Many a time, I find trekkers struggling to tackle the cold on winter treks. They’re not layered well enough, they don’t have the right gear or they are not mentally prepared.
This completely sucks out the fun of a winter trek, which is usually a once in a lifetime experience for most trekkers.
So I’m writing this email to give you a real picture of what winter is like in the mountains, and how to gear yourself up for it.
I don’t want you to be one of those trekkers not enjoying because of the cold.
First, how cold does it get?
They can drop as low as -15°C after sundown. Just after a rain / snowfall, it’s coldest (although, interestingly, it isn’t as cold during a snowfall).
But on an average, on a winter trek expect day time temperatures to be roughly between 8°C and 15°C. This means during the day, you can usually trek wearing just one, or a maximum of two layers.
The night time temperatures are likely to be between 3°C to -5°C. Any time after sundown, you need all your layers on. That is at least five warm layers.
So let’s talk about what gear we recommend for a winter trek. I’m going to tell you only about the primary winter gear here, not getting into toilet kits or medical kits. You’ll find all those on the “What to take” section of your trek page.
Keep in mind that we’ve put together this list after a decade of trekking in winter, in deep snow, experiencing temperatures as low as -22°C and still managing to keep warm. So don’t miss out on a single section.
Here’s the mandatory gear you need on a winter trek
We’ll go through this from head to toe.
- Woolen cap that covers your head and ears
- Woolen / fleece balaclava for your neck, mouth and nose
- Headlamps (For your evenings at the camp and pre-sunrise climb to the summit)
- UV-protected and polarized goggles (use in snow)
- Sun-cap with flaps (winter sun can be very harsh, so don’t forget this)
If you wear spectacles: You can get oversized sunglasses that you wear over your regular glasses (available at Decathlon). If that is cumbersome, photochromic lenses work equally well. Here’s a quick guide on managing sunglasses with spectacles.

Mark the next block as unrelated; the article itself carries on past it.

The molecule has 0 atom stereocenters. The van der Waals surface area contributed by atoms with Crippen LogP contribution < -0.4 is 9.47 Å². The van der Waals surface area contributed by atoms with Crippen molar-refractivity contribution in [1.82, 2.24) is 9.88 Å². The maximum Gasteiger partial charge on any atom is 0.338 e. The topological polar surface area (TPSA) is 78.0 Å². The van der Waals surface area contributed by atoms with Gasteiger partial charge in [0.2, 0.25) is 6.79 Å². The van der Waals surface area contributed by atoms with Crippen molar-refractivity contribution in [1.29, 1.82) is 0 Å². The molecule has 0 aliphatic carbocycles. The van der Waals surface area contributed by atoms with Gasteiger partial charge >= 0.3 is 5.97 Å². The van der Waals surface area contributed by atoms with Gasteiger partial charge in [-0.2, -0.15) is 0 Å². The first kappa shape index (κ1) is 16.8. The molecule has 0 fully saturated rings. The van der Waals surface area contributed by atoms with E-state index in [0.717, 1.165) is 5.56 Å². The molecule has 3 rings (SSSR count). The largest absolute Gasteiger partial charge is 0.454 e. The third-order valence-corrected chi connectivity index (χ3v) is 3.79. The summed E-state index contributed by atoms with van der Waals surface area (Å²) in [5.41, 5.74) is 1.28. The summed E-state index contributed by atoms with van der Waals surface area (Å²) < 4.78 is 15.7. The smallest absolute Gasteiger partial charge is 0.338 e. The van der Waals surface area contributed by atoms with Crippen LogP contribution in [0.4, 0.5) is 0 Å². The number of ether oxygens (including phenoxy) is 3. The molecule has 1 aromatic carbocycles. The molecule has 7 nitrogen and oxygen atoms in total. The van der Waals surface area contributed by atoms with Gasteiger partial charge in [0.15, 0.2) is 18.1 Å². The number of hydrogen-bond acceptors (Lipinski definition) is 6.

Contact lens users: If you use contact lenses, you can use them on the trek too. The lens solution will not freeze. You will also not face any problems in changing your lens in your tent. Just carry enough cleaning solution with you to clean your fingers well. Wear your sunglasses over your contact lens.
Upper body (Put on these after your day’s trek)
- Basic thermals (use only while sleeping) (Layer 1)
- Full sleeved dry-fit collared t-shirt (Layer 2)
- Woolen/fleece jacket (Layer 3)
- Another woolen/fleece jacket (Layer 4)
- Polyfill Padded jacket (must be wind-proof and water-resistant) (Layer 5)
- Water-proof hand gloves (preferably with fleece lining)
Upper body while trekking only
- One dry-fit t-shirt
- One fleece jacket
- One padded jacket
- Rain wear / poncho (use in rain/snowfall)
Tip: Avoid bringing old grandma-knit woolen jackets. They’re usually heavy. You need light woollen and fleece jackets that can fold into compact rolls in your backpack.
Buying tip: You can get dry-fit T-shirts from Decathlon. Also, stores like Reliance Trends, Max have dry-fit T-shirts. They don’t usually cost much. Should be below Rs 500.
| Rent jackets and rainwear: Padded jackets made by Fort Collins are available on rent at the Indiahikes store. They are custom-made for Indiahikes and trekkers find them terrific, even in winter.